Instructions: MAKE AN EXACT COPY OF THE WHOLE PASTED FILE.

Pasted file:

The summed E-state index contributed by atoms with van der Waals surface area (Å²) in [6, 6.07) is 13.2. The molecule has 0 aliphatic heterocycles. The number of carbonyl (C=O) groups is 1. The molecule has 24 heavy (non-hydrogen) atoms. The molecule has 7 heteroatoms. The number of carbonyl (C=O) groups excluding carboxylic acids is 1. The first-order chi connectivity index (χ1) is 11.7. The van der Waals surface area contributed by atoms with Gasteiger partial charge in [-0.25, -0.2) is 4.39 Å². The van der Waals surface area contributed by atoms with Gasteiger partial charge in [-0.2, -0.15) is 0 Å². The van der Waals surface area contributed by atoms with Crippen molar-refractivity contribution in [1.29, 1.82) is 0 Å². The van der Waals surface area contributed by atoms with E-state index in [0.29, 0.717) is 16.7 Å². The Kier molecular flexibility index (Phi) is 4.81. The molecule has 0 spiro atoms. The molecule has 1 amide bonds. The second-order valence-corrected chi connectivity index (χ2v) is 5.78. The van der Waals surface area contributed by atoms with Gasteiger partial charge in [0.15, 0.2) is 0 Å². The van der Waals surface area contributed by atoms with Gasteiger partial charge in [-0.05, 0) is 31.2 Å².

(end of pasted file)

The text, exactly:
The summed E-state index contributed by atoms with van der Waals surface area (Å²) in [6, 6.07) is 13.2. The molecule has 0 aliphatic heterocycles. The number of carbonyl (C=O) groups is 1. The molecule has 24 heavy (non-hydrogen) atoms. The molecule has 7 heteroatoms. The number of carbonyl (C=O) groups excluding carboxylic acids is 1. The first-order chi connectivity index (χ1) is 11.7. The van der Waals surface area contributed by atoms with Gasteiger partial charge in [-0.25, -0.2) is 4.39 Å². The van der Waals surface area contributed by atoms with Gasteiger partial charge in [-0.2, -0.15) is 0 Å². The van der Waals surface area contributed by atoms with Crippen molar-refractivity contribution in [1.29, 1.82) is 0 Å². The van der Waals surface area contributed by atoms with E-state index in [0.29, 0.717) is 16.7 Å². The Kier molecular flexibility index (Phi) is 4.81. The molecule has 0 spiro atoms. The molecule has 1 amide bonds. The second-order valence-corrected chi connectivity index (χ2v) is 5.78. The van der Waals surface area contributed by atoms with Gasteiger partial charge in [0.15, 0.2) is 0 Å². The van der Waals surface area contributed by atoms with Gasteiger partial charge in [-0.05, 0) is 31.2 Å².